Anti-Zionists: The New Heretics
How quickly we forget. With the Inquisition still fresh in memory, America’s Founders embraced democracy as a means to protect liberty from the manipulations of faith. That’s why facts were enshrined at the core of self-governance grounded in the rule of law. The duplicity at the heart of the U.S.-Israeli relationship puts that founding principle at risk.
For seven terrifying centuries, heretics were punished under canon law. In 1633, Italian astronomer Galileo Galilei was condemned for “grave suspicion of heresy” when he showed that the Sun—not the crown—was the center of the universe despite what the King’s subjects—with help from the Church—had been induced to believe.
With the merger of church and state in the 4th Century Roman Empire, anyone daring to dispute papal authority—by challenging with facts the One True Faith—was condemned as both a heretic and an enemy of the state. That practice continues in modern times.
The New Heretics are those few who challenge America’s faith in its “special relationship” with an extremist enclave granted nation state recognition in 1948 by a Christian-Zionist president, Harry Truman. Critics of this enclave invite condemnation as “anti-Semites,” a modern form of social excommunication.
Defenders of the Zionist Faithful were forced to become more vigilant in monitoring this heresy after Israeli troops used U.S.-provided arms and munitions to kill more than 1,400 Palestinians in Gaza, one-third of them reportedly children.
That well-timed attack, planned for more than a year, was scheduled between Christmas and the January 20th presidential inaugural. Within 48 hours of ending its assault, Israel had dispatched an army of bloggers to counter anti-Zionist websites. By early February, the Anti-Defamation League was bemoaning a “pandemic of anti-Semitism.” The massacre fueled outrage worldwide even as the ADL portrayed that anger as “anti-Semitism.”
By early March, Israeli policy was being described as a threat to international peace and security, a violation of international human rights and a crime against humanity. By associating the U.S.—its ally—with this behavior, the U.S.-Israeli “special relationship” fueled anti-American hatred, fanned the flames of extremism and set the stage for more terrorism. Meanwhile a wave of modern-day excommunications swept college campuses:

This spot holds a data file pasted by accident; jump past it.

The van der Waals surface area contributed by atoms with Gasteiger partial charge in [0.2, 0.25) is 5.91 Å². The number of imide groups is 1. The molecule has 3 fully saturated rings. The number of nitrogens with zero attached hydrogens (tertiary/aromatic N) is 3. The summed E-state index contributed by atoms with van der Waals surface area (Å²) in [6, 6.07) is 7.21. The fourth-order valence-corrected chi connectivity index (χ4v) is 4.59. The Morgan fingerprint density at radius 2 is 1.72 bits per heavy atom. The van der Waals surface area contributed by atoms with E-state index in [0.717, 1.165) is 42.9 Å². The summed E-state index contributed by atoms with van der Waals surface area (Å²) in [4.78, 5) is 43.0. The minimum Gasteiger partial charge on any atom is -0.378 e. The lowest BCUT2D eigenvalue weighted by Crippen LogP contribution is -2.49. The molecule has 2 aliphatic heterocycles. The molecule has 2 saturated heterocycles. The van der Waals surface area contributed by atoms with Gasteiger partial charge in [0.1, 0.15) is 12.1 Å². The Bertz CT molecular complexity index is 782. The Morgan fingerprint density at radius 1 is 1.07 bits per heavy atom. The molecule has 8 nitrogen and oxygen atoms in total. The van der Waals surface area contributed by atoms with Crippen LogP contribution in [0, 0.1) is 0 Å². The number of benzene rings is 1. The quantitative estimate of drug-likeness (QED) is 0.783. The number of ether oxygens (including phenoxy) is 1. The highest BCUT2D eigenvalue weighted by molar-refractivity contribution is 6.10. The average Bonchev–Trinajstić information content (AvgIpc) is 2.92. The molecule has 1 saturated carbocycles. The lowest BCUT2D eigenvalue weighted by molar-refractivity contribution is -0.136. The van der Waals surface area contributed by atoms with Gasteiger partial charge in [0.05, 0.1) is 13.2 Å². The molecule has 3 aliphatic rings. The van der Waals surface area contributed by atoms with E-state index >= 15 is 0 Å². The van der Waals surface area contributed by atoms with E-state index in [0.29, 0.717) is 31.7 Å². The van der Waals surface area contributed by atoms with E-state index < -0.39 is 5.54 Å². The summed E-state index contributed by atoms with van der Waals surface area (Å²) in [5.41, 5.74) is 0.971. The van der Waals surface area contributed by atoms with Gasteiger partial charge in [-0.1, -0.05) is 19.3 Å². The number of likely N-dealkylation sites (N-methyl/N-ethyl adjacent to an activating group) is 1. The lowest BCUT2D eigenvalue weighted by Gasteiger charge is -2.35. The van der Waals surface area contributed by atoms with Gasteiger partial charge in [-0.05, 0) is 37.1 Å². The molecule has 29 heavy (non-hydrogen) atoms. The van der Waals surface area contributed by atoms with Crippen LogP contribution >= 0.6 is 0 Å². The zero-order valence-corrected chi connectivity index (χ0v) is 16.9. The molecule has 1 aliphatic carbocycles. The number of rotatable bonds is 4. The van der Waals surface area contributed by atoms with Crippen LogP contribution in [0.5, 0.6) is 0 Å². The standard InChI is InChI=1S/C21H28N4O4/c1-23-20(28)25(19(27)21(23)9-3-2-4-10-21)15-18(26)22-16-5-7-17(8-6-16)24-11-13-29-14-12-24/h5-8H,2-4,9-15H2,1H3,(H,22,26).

ˇ At Hampshire College in Massachusetts, students urged the school to divest from firms whose operations support the Israeli occupation of Palestine. When Israeli policies were compared to apartheid-era South Africa, Zionist Law Professor Alan Dershowitz condemned the students as “rabidly anti-Israel” (enemies of the state).
ˇ At Canada’s Ottawa College, Students Against Israeli Apartheid were prohibited from displaying a poster condemning Zionist policies that president Jimmy Carter had already condemned in his 2007 book, Palestine: Peace Not Apartheid.
ˇ At the University of California, Santa Barbara, Professor William Robinson (Jewish) was attacked as an anti-Semite in an ADL-coordinated silencing campaign. His heresy: sharing with students a photo-essay critical of Israeli policy that had circulated for weeks online. [See “Treason in Plain Sight?” and “The ADL Thought Police.”]
Meanwhile Pope Benedict XVI attacked an Argentine cleric whose excommunication he had lifted. As head of the Roman Catholic Church, Benedict claimed he was unaware that Bishop Richard Williamson had challenged key facts of the Holocaust. When condemned by the Pontiff, Williamson apologized. The Vatican insisted he recant, a concept lifted directly from the Inquisition.
Critics suspect this early February dispute was meant to distract attention from the carnage in Gaza and create sympathy for Israel by evoking memories of the Holocaust. No media outlet mentioned that this German Pope, the first since 1523, previously led the Vatican’s Congregation for the Doctrine of the Faith, a direct descendant of the Church’s 16th century tribunal, the Supreme Sacred Congregation of the Universal Inquisition.
The fiercest condemnation of the bishop’s reluctance to recant came not from Rome but from Angela Merkel in Berlin who was elected German Chancellor in 2005. No media outlet mentioned that in 2003 Zionist media mogul Haim Saban acquired control of ProSiebenSat. 1, Germany’s second largest broadcaster.
While wielding a major opinion-shaping media outlet during Merkel’s ascendancy as Germany’s first female chancellor, Saban described himself as an “Israeli-American” and “a one-issue guy and my issue is Israel.” Steve Rattner, Saban’s financial adviser, explained the motive for his media acquisition: “He thinks Germany is critical to Israel.” Rattner re-emerged as president Barack Obama’s auto industry “car czar” before resigning in mid-July due to a pension fund scandal.
To put these media-dependent developments in historical perspective requires a grasp of how—in the Information Age—warfare is waged not on a traditional battlefield but in the shared field of consciousness. In the public’s shared mindset—where consensus opinions are created, shaped and sustained—facts are routinely displaced with what “the mark” can be induced to believe.
That’s why national security agencies must monitor media czars such as Saban who is candid about using his influence to advance Zionist goals. In June 2006, a Saban-led group acquired Univision, the largest Spanish-language broadcaster in the U.S. With Latinos the fastest-growing voting bloc in the U.S., Univision is critical to Israel’s ability to sustain its control of U.S. foreign policy. Univision is the fifth largest television network in the U.S., reaching 98% of Spanish-speaking households through 62 television stations, 90 affiliate stations and more than 2,000 cable affiliates. [See “How the Israel lobby took control of U.S. foreign policy.”]